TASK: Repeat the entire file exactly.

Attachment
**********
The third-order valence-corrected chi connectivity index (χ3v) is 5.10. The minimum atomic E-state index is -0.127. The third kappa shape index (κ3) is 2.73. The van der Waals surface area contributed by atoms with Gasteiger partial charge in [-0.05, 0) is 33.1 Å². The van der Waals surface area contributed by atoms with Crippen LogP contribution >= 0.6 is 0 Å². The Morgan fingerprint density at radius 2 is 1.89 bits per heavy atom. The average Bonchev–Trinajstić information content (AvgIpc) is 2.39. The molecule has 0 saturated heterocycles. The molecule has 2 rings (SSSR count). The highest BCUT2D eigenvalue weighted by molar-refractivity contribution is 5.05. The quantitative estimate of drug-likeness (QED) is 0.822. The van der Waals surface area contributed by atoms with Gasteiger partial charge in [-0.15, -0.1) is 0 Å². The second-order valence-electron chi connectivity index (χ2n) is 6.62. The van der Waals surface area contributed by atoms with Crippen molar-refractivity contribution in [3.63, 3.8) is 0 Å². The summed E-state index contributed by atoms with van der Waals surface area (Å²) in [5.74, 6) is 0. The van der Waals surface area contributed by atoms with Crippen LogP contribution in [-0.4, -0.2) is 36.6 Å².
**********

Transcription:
The third-order valence-corrected chi connectivity index (χ3v) is 5.10. The minimum atomic E-state index is -0.127. The third kappa shape index (κ3) is 2.73. The van der Waals surface area contributed by atoms with Gasteiger partial charge in [-0.05, 0) is 33.1 Å². The van der Waals surface area contributed by atoms with Crippen LogP contribution >= 0.6 is 0 Å². The Morgan fingerprint density at radius 2 is 1.89 bits per heavy atom. The average Bonchev–Trinajstić information content (AvgIpc) is 2.39. The molecule has 0 saturated heterocycles. The molecule has 2 rings (SSSR count). The highest BCUT2D eigenvalue weighted by molar-refractivity contribution is 5.05. The quantitative estimate of drug-likeness (QED) is 0.822. The van der Waals surface area contributed by atoms with Gasteiger partial charge in [-0.15, -0.1) is 0 Å². The second-order valence-electron chi connectivity index (χ2n) is 6.62. The van der Waals surface area contributed by atoms with Crippen molar-refractivity contribution in [3.63, 3.8) is 0 Å². The summed E-state index contributed by atoms with van der Waals surface area (Å²) in [5.74, 6) is 0. The van der Waals surface area contributed by atoms with Crippen LogP contribution in [-0.4, -0.2) is 36.6 Å².